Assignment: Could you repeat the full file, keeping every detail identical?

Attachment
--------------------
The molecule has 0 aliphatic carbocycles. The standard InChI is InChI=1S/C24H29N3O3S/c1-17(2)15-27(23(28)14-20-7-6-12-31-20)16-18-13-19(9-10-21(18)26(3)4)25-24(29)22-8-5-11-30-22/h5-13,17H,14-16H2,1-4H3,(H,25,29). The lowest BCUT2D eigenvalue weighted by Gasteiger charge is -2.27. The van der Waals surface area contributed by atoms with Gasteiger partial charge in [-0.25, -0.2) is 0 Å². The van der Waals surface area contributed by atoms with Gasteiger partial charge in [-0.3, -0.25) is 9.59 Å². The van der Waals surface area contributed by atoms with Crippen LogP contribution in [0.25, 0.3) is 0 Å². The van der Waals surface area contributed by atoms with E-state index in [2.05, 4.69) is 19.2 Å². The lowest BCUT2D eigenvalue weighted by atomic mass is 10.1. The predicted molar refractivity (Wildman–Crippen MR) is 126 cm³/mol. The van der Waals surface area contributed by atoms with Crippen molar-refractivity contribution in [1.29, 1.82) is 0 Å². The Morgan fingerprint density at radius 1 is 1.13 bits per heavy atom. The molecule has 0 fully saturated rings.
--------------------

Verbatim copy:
The molecule has 0 aliphatic carbocycles. The standard InChI is InChI=1S/C24H29N3O3S/c1-17(2)15-27(23(28)14-20-7-6-12-31-20)16-18-13-19(9-10-21(18)26(3)4)25-24(29)22-8-5-11-30-22/h5-13,17H,14-16H2,1-4H3,(H,25,29). The lowest BCUT2D eigenvalue weighted by Gasteiger charge is -2.27. The van der Waals surface area contributed by atoms with Gasteiger partial charge in [-0.25, -0.2) is 0 Å². The van der Waals surface area contributed by atoms with Gasteiger partial charge in [-0.3, -0.25) is 9.59 Å². The van der Waals surface area contributed by atoms with Crippen LogP contribution in [0.25, 0.3) is 0 Å². The van der Waals surface area contributed by atoms with E-state index in [2.05, 4.69) is 19.2 Å². The lowest BCUT2D eigenvalue weighted by atomic mass is 10.1. The predicted molar refractivity (Wildman–Crippen MR) is 126 cm³/mol. The van der Waals surface area contributed by atoms with Crippen molar-refractivity contribution in [1.29, 1.82) is 0 Å². The Morgan fingerprint density at radius 1 is 1.13 bits per heavy atom. The molecule has 0 fully saturated rings.